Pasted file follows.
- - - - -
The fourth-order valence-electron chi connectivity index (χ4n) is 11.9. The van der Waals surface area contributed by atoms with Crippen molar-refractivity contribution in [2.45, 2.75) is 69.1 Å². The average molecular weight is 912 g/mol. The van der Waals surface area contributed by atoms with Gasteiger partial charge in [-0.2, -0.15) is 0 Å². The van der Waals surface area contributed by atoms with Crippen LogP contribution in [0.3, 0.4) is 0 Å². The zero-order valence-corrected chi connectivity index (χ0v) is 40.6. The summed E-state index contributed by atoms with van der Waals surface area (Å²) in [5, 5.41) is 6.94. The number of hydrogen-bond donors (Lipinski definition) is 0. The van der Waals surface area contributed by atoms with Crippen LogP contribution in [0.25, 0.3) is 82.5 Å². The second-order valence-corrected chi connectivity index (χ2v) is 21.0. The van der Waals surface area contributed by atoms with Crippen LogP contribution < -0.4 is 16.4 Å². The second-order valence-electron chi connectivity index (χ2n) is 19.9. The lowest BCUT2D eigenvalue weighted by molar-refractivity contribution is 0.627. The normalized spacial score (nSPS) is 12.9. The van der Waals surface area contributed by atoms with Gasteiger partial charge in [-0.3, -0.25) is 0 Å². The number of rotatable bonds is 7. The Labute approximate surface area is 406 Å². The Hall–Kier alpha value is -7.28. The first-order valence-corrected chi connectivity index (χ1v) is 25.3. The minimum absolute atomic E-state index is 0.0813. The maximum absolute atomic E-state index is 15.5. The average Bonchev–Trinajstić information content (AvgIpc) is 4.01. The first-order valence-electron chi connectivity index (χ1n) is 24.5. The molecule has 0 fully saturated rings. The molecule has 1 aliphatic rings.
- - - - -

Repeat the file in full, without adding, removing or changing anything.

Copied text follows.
The fourth-order valence-electron chi connectivity index (χ4n) is 11.9. The van der Waals surface area contributed by atoms with Crippen molar-refractivity contribution in [2.45, 2.75) is 69.1 Å². The average molecular weight is 912 g/mol. The van der Waals surface area contributed by atoms with Gasteiger partial charge in [-0.2, -0.15) is 0 Å². The van der Waals surface area contributed by atoms with Crippen LogP contribution in [0.3, 0.4) is 0 Å². The zero-order valence-corrected chi connectivity index (χ0v) is 40.6. The summed E-state index contributed by atoms with van der Waals surface area (Å²) in [5, 5.41) is 6.94. The number of hydrogen-bond donors (Lipinski definition) is 0. The van der Waals surface area contributed by atoms with Crippen LogP contribution in [0.25, 0.3) is 82.5 Å². The second-order valence-corrected chi connectivity index (χ2v) is 21.0. The van der Waals surface area contributed by atoms with Crippen LogP contribution < -0.4 is 16.4 Å². The second-order valence-electron chi connectivity index (χ2n) is 19.9. The lowest BCUT2D eigenvalue weighted by molar-refractivity contribution is 0.627. The normalized spacial score (nSPS) is 12.9. The van der Waals surface area contributed by atoms with Gasteiger partial charge in [-0.3, -0.25) is 0 Å². The number of rotatable bonds is 7. The Labute approximate surface area is 406 Å². The Hall–Kier alpha value is -7.28. The first-order valence-corrected chi connectivity index (χ1v) is 25.3. The minimum absolute atomic E-state index is 0.0813. The maximum absolute atomic E-state index is 15.5. The average Bonchev–Trinajstić information content (AvgIpc) is 4.01. The first-order valence-electron chi connectivity index (χ1n) is 24.5. The molecule has 0 fully saturated rings. The molecule has 1 aliphatic rings.